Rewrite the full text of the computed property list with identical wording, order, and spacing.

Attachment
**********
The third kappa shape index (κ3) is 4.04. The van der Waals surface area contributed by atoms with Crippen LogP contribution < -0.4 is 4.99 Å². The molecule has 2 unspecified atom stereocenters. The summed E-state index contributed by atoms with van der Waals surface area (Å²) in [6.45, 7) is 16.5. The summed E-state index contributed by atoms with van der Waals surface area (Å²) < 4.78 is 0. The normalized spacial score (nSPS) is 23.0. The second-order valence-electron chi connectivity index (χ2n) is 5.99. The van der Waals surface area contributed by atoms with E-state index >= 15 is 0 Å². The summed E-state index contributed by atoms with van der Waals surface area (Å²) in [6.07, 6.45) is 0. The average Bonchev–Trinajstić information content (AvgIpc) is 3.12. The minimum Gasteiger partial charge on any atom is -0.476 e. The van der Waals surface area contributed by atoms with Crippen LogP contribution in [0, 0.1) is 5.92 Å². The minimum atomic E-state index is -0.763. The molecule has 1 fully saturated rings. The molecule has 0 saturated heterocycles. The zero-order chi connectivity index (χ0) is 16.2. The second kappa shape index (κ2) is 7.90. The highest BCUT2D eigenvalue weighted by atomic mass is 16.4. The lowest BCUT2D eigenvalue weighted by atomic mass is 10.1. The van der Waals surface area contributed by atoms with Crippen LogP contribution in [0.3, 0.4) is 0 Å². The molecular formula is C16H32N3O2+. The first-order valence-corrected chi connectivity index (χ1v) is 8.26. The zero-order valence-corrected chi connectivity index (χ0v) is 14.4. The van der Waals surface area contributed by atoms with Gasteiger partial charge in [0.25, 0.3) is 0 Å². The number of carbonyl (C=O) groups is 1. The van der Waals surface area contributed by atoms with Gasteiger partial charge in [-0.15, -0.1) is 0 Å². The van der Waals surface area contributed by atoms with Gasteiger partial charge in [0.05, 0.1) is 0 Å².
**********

The third kappa shape index (κ3) is 4.04. The van der Waals surface area contributed by atoms with Crippen LogP contribution < -0.4 is 4.99 Å². The molecule has 2 unspecified atom stereocenters. The summed E-state index contributed by atoms with van der Waals surface area (Å²) in [6.45, 7) is 16.5. The summed E-state index contributed by atoms with van der Waals surface area (Å²) < 4.78 is 0. The normalized spacial score (nSPS) is 23.0. The second-order valence-electron chi connectivity index (χ2n) is 5.99. The van der Waals surface area contributed by atoms with E-state index >= 15 is 0 Å². The summed E-state index contributed by atoms with van der Waals surface area (Å²) in [6.07, 6.45) is 0. The average Bonchev–Trinajstić information content (AvgIpc) is 3.12. The minimum Gasteiger partial charge on any atom is -0.476 e. The van der Waals surface area contributed by atoms with Crippen LogP contribution in [0, 0.1) is 5.92 Å². The minimum atomic E-state index is -0.763. The molecule has 1 fully saturated rings. The molecule has 0 saturated heterocycles. The zero-order chi connectivity index (χ0) is 16.2. The second kappa shape index (κ2) is 7.90. The highest BCUT2D eigenvalue weighted by atomic mass is 16.4. The lowest BCUT2D eigenvalue weighted by atomic mass is 10.1. The van der Waals surface area contributed by atoms with Crippen LogP contribution in [0.3, 0.4) is 0 Å². The molecular formula is C16H32N3O2+. The first-order valence-corrected chi connectivity index (χ1v) is 8.26. The zero-order valence-corrected chi connectivity index (χ0v) is 14.4. The van der Waals surface area contributed by atoms with Gasteiger partial charge in [0.25, 0.3) is 0 Å². The number of carbonyl (C=O) groups is 1. The van der Waals surface area contributed by atoms with Gasteiger partial charge in [-0.15, -0.1) is 0 Å². The van der Waals surface area contributed by atoms with Gasteiger partial charge in [0.05, 0.1) is 0 Å².